Of course, this is easier to do if both parties live in the same area, but cyber bullies can be halfway around the world, in which case this may not be an option. That being said, if all else fails, telling the parent of the cyberbully about what is going on may help. You may not realize this, but many parents whose kids are bullies don’t actually realize that their kids are engaging in this type of behavior. 

Sometimes they need to be told what their kids are up to. Sure, some parents may get mad, some may deny it, and some may scream at you. Everyone wants to think that their kids are angels, which is obviously not true. However, there are plenty of reasonable people out there too, so if you manage to get into contact with the parents, there may be some reasoning to do. 

5. Call the Authorities

So, the cyberbullying is continuing, even after blocking the bullies on various accounts, telling the parents, and more. So, what is there left to do? Cyberbullying is a serious issue, and in most places, it’s something that the police take pretty seriously. 

This is especially the case if there are threats of physical harm. The police can get involved here. Now, it’s uncomfortable and nobody wants to call the police, but sometimes there may be no other choice. 

If the bully won’t stop and the bully’s parents won’t do anything about it, they might be inclined to listen to a uniformed officer complete with a badge and pistol. Authority figures can make a big difference, and chances are that under the threat of legal action, bullies might just get the picture and stop the bullying. This should be a last resort, but nonetheless, it’s always an option.

6. Always Save the Evidence

The beauty about social media, smartphones, tablets, and computers is the fact that everything is on record. You or your child can save posts, take screen shots, and more. What is very important in the case of cyberbullying is that the evidence is saved. The reason for this is because if you attempt to tell teachers, the parents of the bully, or even the police, you can’t just bring accusations to the table; you need evidence.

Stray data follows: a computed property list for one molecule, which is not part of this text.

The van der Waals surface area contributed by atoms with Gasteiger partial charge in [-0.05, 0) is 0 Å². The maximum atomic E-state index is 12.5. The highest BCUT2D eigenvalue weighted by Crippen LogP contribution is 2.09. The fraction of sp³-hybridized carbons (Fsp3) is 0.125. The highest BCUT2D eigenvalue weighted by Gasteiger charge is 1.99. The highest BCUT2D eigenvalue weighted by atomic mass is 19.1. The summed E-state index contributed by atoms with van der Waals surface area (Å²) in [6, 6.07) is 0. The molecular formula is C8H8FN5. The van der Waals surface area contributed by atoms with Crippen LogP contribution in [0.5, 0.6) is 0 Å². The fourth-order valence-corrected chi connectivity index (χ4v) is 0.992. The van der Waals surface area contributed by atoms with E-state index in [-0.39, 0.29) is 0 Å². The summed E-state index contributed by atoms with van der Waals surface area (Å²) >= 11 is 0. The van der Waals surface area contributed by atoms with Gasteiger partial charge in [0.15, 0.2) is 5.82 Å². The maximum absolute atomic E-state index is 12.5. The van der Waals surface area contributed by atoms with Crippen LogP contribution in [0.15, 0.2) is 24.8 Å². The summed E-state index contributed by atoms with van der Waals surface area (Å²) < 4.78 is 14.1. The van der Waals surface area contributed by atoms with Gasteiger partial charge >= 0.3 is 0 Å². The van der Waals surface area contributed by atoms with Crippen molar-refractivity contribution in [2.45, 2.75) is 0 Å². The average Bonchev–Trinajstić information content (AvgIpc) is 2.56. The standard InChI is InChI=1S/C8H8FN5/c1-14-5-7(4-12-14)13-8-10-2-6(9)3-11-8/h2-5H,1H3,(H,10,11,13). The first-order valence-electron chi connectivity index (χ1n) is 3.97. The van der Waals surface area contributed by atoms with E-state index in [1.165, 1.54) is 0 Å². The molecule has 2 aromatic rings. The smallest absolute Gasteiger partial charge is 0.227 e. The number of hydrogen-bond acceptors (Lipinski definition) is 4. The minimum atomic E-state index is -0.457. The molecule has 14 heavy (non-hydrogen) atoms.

Accusations of this nature always require evidence as backup, so you better be sure to have it. Parents won’t believe that their kids are engaging in such horrible behavior unless they are shown proof of it, and police cannot take any action without evidence. Any instances of cyberbullying should be kept on record, especially if it keeps happening over and over again. 

7. Ask for Help

Yes, this is a bit vague, but the fact of the matter is that asking for help often helps. If you or a child is being cyberbullied, just keeping quiet and trying to brush it off won’t do much good. It’s always a good idea to ask for help. There are parents, teachers, counselors, and authorities out there, all of whom may be able to help in some way. 

Sure, it might seem like they can’t do anything to help the situation, but you won’t know until you try. Suffering in silence is not an option. It also helps if there are some friends around to help stand up for the person being cyberbullied. Even just being able to talk about the bullying and how it affects you (or your child) is a good step. Everybody needs someone to talk to, and although talking about it may not actually stop it, it certainly helps in terms of processing emotions. 

Cyberbullying support groups are growing around the world, and you only need to do an internet search to find one. These groups can provide tips to help deal with the situation, as well as the emotional support that is often needed.


The bottom line is that some people are mean, and some people have issues which they take out on others. We live in a world full of people and bullying is always going to be a part of it, whether physically in real life or over the internet. Although bullying is not something that will ever go away, it is something that can be controlled to a certain extent, and with the right measures, individual bullies can be reasoned with, stopped, and brought to justice one way or another.